Previously, he was a post-doc at Microsoft Research New England. His Ph.D. is in Computer Science from MIT, where he worked with Tommi Jaakkola on approximate inference and learning in probabilistic models. Prof. Sontag received a bachelors degree from UC Berkeley in Computer Science, where he worked with Stuart Russell's First-Order Probabilistic Logic group.

Abstract: Submodular functions capture a wide spectrum of discrete problems in machine learning, signal processing and computer vision. They are characterized by intuitive notions of diminishing returns and economies of scale, and often lead to practical algorithms with theoretical guarantees.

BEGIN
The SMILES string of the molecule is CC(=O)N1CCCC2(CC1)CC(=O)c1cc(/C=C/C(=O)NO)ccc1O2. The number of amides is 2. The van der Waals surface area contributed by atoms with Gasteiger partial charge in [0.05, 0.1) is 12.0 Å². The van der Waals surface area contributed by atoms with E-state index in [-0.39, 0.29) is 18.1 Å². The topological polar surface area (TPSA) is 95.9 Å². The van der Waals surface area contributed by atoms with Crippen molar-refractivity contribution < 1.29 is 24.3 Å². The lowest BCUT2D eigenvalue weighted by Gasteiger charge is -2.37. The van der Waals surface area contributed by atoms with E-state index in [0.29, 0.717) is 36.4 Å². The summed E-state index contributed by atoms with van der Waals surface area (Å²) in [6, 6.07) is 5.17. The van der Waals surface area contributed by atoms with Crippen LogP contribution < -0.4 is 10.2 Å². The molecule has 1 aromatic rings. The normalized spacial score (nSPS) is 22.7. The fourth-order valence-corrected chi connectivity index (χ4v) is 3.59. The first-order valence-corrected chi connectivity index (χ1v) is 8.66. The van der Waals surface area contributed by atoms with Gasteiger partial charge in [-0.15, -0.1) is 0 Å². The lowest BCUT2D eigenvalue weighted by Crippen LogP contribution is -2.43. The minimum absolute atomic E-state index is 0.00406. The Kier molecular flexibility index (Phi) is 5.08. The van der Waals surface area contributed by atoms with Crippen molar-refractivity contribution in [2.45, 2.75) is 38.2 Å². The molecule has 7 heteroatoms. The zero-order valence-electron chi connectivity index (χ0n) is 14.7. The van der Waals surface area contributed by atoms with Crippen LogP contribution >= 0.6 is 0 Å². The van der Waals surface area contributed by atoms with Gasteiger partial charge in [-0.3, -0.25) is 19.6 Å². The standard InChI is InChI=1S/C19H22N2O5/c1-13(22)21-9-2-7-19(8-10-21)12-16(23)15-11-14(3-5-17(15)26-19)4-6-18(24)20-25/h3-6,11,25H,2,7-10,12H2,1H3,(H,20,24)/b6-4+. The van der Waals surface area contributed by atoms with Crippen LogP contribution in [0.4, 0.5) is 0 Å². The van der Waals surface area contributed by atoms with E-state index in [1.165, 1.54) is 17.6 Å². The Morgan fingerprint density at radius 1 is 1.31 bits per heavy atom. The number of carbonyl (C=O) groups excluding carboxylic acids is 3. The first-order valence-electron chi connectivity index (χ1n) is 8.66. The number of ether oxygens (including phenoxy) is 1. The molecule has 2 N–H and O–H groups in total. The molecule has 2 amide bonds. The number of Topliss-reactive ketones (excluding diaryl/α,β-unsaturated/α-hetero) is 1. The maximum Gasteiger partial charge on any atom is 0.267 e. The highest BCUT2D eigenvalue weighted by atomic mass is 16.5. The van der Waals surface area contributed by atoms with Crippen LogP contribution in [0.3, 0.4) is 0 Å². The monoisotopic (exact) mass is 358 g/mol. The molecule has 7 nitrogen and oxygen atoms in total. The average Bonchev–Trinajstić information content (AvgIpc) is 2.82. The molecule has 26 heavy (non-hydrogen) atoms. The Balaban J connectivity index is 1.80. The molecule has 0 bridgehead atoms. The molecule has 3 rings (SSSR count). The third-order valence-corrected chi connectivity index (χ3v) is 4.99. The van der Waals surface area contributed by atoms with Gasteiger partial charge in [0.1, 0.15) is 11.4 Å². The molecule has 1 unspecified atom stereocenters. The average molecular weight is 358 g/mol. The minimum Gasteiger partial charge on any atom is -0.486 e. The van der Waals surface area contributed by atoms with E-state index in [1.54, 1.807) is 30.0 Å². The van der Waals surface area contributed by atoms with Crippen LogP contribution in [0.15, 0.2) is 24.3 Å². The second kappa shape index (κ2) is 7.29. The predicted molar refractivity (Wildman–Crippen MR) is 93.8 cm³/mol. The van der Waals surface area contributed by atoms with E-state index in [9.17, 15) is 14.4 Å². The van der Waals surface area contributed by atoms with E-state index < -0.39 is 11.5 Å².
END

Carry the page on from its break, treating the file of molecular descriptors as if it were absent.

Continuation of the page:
In the first part of this talk, I will give a general introduction to the concept of submodular functions, their optimization and example applications in machine learning.

In the second part, I will demonstrate how the close connection of submodularity to convexity leads to fast algorithms for minimizing a subclass of submodular functions - those decomposing as a sum of submodular functions. Using a specific relaxation, the algorithms solve the discrete submodular optimization problem as a "best approximation" problem. They are easy to use and parallelize, and solve both the convex relaxation and the original discrete problem. Their convergence analysis combines elements of geometry and spectral graph theory.

This is joint work with Robert Nishihara, Francis Bach, Suvrit Sra and Michael I. Jordan.